This has probably been covered - maybe there is an article somewhere ?
I have a program that makes use of INTEGER arithmetic in quite a few places.
I would like to KNOW when an integer operation causes a bad result.
I was wondering if there is a way to automatically find out when this occurs,
other than putting in dozens of IF tests.
For example, if I have m=N*7, if there is an overflow, m and N will have different signs
about half the time. In the old IBM 7094 CPUs, this would trap if that occurs, but apparently the INTEL
does not give us that option.
any thoughts on this ?
It has been covered on the previous times you asked the same question. If it is important to your code write a couple of subroutines to operate on two integers passed in, one to add and one to multiply. You can then extensively test the args for overflow / truncation etc and return an error status..... It won't take a great deal of time to do.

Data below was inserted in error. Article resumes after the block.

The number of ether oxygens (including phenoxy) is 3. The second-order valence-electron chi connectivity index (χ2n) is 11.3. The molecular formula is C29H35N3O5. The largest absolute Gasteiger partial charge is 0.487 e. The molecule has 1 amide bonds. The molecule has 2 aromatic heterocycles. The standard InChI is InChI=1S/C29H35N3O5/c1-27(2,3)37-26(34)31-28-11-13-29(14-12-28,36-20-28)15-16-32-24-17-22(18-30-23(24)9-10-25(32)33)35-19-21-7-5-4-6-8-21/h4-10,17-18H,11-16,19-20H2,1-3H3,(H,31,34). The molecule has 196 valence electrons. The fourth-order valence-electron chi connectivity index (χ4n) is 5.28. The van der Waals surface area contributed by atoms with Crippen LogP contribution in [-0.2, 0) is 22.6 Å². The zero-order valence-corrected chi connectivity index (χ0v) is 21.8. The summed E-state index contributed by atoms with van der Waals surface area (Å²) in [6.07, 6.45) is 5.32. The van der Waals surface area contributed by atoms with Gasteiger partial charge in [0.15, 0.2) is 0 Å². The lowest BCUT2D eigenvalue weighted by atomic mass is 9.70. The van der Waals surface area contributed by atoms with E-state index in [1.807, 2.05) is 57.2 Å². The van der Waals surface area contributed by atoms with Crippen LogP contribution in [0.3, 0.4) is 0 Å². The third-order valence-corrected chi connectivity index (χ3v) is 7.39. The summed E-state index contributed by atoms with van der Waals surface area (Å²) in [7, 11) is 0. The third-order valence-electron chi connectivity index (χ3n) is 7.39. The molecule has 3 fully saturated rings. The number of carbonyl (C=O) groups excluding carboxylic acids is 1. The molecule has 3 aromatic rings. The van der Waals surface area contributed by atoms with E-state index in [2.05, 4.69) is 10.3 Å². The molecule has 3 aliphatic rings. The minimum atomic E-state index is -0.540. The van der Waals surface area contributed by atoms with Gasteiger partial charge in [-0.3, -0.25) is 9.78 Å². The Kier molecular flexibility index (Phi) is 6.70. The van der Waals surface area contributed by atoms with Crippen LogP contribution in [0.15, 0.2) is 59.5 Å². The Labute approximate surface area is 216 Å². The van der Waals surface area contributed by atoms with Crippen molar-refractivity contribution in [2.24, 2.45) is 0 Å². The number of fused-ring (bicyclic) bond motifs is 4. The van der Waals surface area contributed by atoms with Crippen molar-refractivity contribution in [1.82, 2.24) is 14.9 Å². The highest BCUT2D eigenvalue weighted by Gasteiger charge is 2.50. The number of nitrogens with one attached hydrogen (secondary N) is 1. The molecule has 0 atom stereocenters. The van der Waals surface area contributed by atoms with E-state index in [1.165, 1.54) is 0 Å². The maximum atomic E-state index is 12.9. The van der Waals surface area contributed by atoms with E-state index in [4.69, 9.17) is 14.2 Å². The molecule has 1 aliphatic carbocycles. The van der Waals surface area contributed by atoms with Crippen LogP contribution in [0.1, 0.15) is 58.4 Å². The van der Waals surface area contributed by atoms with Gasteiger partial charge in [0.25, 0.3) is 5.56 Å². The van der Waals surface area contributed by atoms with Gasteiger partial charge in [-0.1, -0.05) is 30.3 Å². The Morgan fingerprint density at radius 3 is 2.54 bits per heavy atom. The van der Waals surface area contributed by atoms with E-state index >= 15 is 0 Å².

Additional comments on Andrew's suggestion:
If you are really a tickler, you may also need to add unary negate (protect against -Z"80000000" being Z"80000000").
... or ,,,
You might want to extend the feature to use Z"80000000" as an integer equivalent to NaN (which can also be used a indicator for uninitialized vriable).
Then using the Fortran Preprocessor, you function calls to overflow detection routines can alternately expand to inline statements.
! some header #included
#define ADD(a,b) iov_ADD(a,b)
#define ADD(a,b) (a+b)
C = ADD(A,B)